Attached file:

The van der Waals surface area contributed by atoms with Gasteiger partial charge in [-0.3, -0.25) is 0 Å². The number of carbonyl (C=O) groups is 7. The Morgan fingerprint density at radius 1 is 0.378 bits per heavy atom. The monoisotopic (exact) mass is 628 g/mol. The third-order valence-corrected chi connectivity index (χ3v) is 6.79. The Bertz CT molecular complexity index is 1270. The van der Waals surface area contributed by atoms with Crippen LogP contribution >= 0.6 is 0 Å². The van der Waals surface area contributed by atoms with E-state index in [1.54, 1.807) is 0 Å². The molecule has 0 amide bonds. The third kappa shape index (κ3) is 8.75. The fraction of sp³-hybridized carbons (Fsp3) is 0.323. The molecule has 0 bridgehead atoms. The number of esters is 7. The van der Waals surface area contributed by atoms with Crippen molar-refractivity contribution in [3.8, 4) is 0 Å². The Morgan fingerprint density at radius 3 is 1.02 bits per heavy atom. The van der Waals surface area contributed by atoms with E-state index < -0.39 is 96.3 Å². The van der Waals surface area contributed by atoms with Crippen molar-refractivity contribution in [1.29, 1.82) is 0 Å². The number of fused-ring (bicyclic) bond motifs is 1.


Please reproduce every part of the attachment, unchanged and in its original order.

The van der Waals surface area contributed by atoms with Gasteiger partial charge in [-0.3, -0.25) is 0 Å². The number of carbonyl (C=O) groups is 7. The Morgan fingerprint density at radius 1 is 0.378 bits per heavy atom. The monoisotopic (exact) mass is 628 g/mol. The third-order valence-corrected chi connectivity index (χ3v) is 6.79. The Bertz CT molecular complexity index is 1270. The van der Waals surface area contributed by atoms with Crippen LogP contribution >= 0.6 is 0 Å². The van der Waals surface area contributed by atoms with E-state index in [1.54, 1.807) is 0 Å². The molecule has 0 amide bonds. The third kappa shape index (κ3) is 8.75. The fraction of sp³-hybridized carbons (Fsp3) is 0.323. The molecule has 0 bridgehead atoms. The number of esters is 7. The van der Waals surface area contributed by atoms with Crippen molar-refractivity contribution in [3.8, 4) is 0 Å². The Morgan fingerprint density at radius 3 is 1.02 bits per heavy atom. The van der Waals surface area contributed by atoms with E-state index < -0.39 is 96.3 Å². The van der Waals surface area contributed by atoms with Crippen molar-refractivity contribution in [1.29, 1.82) is 0 Å². The number of fused-ring (bicyclic) bond motifs is 1.